One could make the case that this echoes Isaiah Berlin’s classic distinction between positive and negative conceptions of liberty – a pattern which is also echoed by recent historical work looking at how human rights advocacy has evolved from the post-war period to the present.

We also did an exploratory visualisation to look at the use of over 525 keywords that were used by Amnesty’s different offices to describe their work. These keywords were retrospectively reclassified in terms of 17 top level categories and 44 sub categories. This can be used to explore the rise and fall of different kinds of “rights talk” over time.


For example, we see the dominance of trade unions in the 1980s, which then levels off in the early 1990s. The category of women rises in the early 1990s and peaks in the mid 1990s. With the exception of this peak, the top category from 1990 to around 2010 is fear of torture and ill treatment. After 2010 it becomes freedom of expression.


What makes an Urgent Action successful?


Statistical analysis of the verified dataset (using STATA software) shows that, over time:
  • Urgent Actions have been successful in 67.5% of cases represented in the sample;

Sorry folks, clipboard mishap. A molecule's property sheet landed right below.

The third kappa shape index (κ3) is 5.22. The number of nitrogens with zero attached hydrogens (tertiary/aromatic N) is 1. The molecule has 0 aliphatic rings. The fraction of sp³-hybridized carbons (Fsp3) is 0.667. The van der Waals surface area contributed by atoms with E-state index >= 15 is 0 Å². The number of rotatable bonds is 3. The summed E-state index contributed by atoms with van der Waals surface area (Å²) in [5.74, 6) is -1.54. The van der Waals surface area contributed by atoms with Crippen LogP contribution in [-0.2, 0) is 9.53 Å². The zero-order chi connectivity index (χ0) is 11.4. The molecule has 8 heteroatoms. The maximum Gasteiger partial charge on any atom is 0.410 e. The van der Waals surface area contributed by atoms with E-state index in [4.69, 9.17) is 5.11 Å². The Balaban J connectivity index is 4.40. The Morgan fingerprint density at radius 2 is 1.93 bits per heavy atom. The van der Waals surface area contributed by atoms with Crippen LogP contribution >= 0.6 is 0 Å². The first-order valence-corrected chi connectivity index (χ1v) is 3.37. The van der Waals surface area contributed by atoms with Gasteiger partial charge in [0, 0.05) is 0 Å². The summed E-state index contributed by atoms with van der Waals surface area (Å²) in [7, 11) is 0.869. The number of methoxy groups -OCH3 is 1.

• 70.4% of individual cases have been successful - specifically 69.8% of cases where the victim was male , compared to 74% of cases where the victim was female (although, the difference between male and female victims is statistically insignificant due to a low number of female cases in the sample);
  • In relation to groups of 2 to 8 persons , the average rate of success drops to 66.4% , and for larger groups of 9 persons and more the success rate is even lower at 63.6% .
The following chart shows the outcomes of the Urgent Actions in the verified database by region over time:


Outcomes by victim type

Following is a breakdown of the cases present in the verified dataset by gender:


As we see from the chart, over half of the Urgent Actions in the verified dataset pertain to male individuals.

Controlling for variation across geographical regions and across categories of violations, the average statistical likelihood of a positive Urgent Action outcome for both males and females is at 67.3%. However, the likelihood of a positive outcome for a group of 2 to 8 drops to 56.1%, and for groups of 9+ it is 46.6%. The results are statistically significant at a 99% level.

We found that the proportion of successful outcomes of Urgent Actions for individuals has grown over the years, whereas the proportion of successful outcomes for groups is on the decline, as per the following graph:


If we delve deeper into the temporal dynamics of individuals depending on gender, we see a twofold increase in the positive outcomes among females, from 50% in 2001-2005, to a 100% in the past five years.

However, it is important to note that, due to a small proportion of female cases in the sample, the difference between Urgent Action cases where the victim was male or female is statistically insignificant. Therefore, we can assume the projected likelihood of a positive outcome to be the same for both genders at 67.3%, as explained above.